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St Moritz ski resort in Switzerland has long been one of Europe's most glamourous Alpine playgrounds, attracting royalty, celebrities and wealthy socialites to its chic lakeside village and high-altitude ski areas throughout the decades since the founding days of the European winter-sports holiday industry.

Overview

The longest established and most prestigious winter-sports resort in the Swiss Alps, redolent of the glitz and glamour of a bygone age; a haunt of royalty, high society figures, and those who aspire to associate with them; venue for the annual White Turf International horse races, run on the frozen surface of its lake; and home of the world famous Cresta Run toboggan ice-course.

St Moritz is all this and more: it still reigns as Europe's most esteemed old-money Alpine playground, but it's also a modern snowsports resort with much to offer a wide demographic of skiing & snowboarding holidaymakers, with two high-altitude ski areas on its doorstep plus others within easy reach.

The town is comprised of two parts: chic St Moritz Dorf on the hillside overlooking the lake, plus the spa resort suburb of St Moritz Bad on the adjacent southern shore.

The story of the origins of winter tourism in the Alps has its roots in St Moritz, dating back to the summer of 1864 when pioneer St Moritz hotelier Johannes Badrutt wagered with a group of well-connected British guests that they would enjoy the then summer-only spa village even more in the snow: the guests were invited to return in the winter on the understanding that if they didn't enjoy the experience then Mr Badrutt would cover the full cost of their stay.

The guests accepted his wager, and did indeed enjoy the experience, thereby becoming the first official winter tourists to St Moritz. Word of the wager and the wonders of wintertime in the Alps quickly spread and winter tours to Switzerland soon became a status symbol amongst fashionable society; St Moritz flourished and developed into one of the ritziest resorts in Europe, an allure it retains to this day.


Ski area

There are three separate principal ski areas associated with St Moritz: Corviglia is the closest and biggest area, accessible by ski lifts directly from the resort; the slightly smaller Corvatsch area lies a little way to the south, accessible from the nearby bus-linked village of Surlej; and the minor Diavolezza-Lagalb area, furthest away to the south-east close to the Bernina Pass and the frontier with Italy and accessible by bus or train. All are served by a great selection of very good mountain bars & restaurants.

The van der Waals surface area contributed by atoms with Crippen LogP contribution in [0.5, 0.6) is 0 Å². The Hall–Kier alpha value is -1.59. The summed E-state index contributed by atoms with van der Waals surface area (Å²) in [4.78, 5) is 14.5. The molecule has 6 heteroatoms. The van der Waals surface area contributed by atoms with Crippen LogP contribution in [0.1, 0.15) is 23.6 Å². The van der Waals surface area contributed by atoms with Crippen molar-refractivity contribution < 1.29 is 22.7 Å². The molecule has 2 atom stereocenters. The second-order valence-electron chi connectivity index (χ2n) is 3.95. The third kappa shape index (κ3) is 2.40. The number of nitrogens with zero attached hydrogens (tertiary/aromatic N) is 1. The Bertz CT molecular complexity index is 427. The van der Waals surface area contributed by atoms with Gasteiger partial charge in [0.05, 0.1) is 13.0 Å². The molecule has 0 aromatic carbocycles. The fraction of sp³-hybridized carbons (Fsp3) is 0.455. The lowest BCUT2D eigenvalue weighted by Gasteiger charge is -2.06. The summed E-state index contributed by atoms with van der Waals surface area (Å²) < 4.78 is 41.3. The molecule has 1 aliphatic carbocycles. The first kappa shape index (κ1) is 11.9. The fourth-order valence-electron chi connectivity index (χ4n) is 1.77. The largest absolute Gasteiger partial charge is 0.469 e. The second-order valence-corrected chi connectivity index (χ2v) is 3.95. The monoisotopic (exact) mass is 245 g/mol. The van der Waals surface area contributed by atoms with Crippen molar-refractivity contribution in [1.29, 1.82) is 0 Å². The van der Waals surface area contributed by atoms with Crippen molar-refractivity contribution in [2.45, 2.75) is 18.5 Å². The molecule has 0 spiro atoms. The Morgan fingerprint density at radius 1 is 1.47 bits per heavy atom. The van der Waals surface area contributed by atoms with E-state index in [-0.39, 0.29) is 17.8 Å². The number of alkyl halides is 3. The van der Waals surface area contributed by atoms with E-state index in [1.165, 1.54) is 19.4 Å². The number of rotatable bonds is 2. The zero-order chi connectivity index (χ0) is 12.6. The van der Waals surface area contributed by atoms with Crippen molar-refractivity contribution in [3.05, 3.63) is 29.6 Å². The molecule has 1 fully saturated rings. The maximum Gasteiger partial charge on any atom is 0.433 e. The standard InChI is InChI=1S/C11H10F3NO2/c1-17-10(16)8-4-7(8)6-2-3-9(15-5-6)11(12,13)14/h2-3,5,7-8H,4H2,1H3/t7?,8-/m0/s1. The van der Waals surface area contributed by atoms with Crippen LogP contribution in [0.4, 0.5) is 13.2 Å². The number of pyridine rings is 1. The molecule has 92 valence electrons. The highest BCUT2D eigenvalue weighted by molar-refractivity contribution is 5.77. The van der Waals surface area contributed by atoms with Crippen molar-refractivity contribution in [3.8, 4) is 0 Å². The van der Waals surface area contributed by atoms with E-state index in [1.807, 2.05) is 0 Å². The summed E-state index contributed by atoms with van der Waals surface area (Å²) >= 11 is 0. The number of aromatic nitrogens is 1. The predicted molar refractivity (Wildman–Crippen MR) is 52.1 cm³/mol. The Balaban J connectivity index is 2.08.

The Corviglia area is linked with St Moritz's neighbouring village of Celerina, and tops out at 3,057m on the summit of Piz Nair: the slopes are accessed by a two-stage funicular from the upper end of St Moritz Dorf, and by a cable car based at St Moritz Bad.

There are a number of fair black runs throughout the linked area but the majority of the pistes are a reasonably varied mix of high-end blues and mid-range reds; there’s also a very good snowpark easily accessible from the top terminal of the funicular.

The Corvatsch area offers more testing terrain; with more genuinely red-grade pistes, including enjoyable long runs down to the area's two base stations. The summit sector reaches an altitude of 3,303m on Piz Corvatsch itself, with the uppermost piste beginning on the Corvatsch Glacier. When snow conditions are good enough on the lower slopes, there's the bonus of a long black run all the way down to the outskirts of St Moritz Bad.

The more remote Diavolezza-Lagalb ski area is comprised of two sectors on either side of the Bernina Valley, which are linked via a simple rope-tow across the valley floor; both sectors offer a handful of very good long red and black runs down the lines of their respective cable cars, but the biggest draw here is the terrific off-piste terrain, including a 10km run down the Pers and Morteratsch Glaciers to the train station at Morteratsch.


Off the slopes and apres ski

Away from the ski slopes and the Cresta Run, St Moritz is a place to see and be seen, with a great selection of high-end boutiques, hotel terrace bars, cafés and tea rooms in which to do so; the town also has numerous very good restaurants.

There’s a well-established thermal spa complex and a leisure centre with a swimming pool and sauna; a stylish new aqua-leisure facility is also currently under construction for completion in summer 2014.

More active pursuits include winter walking paths and snowshoeing trails, ice skating and curling, indoor tennis and squash. Sightseeing options include horse-drawn sleigh rides, helicopter flights, and tandem hangliding/paragliding.

Apres ski begins on the slopes, the prime spots being the Schirm Bar and Alpina Hutte at the mid-altitude Corviglia lifts junction above St Moritz, building into a lively and fun atmosphere from early afternoon onwards.

Down in the town there are a number of lively bars serving the post-piste crowd, the Pitz de Tsechna has occasional live music sessions, and there are also plenty of plush lounge bars to choose from for a more sophisticated ambiance.

Nightlife is equally well catered for, with an excellent selection of cosy little bars, stylish cocktail lounges, a number of nightclubs, plus a casino. Dress codes apply at many venues: generally smart casual, jacket and tie in some cases.

// HIGHLIGHTS //
Apres Ski
6
Families
4
Lift System
5
Off the slopes
6
Off-piste
8
Resort Charm
6
Ski Area
7
Vertical drop
1583m
Altitude range
1720–3303m
Ski area
350
Parks
1
Resort height
1800m
Summit
3303m
Airport
Zurich
Train station
St Moritz
beginner
25%
intermediate
64%
expert
11%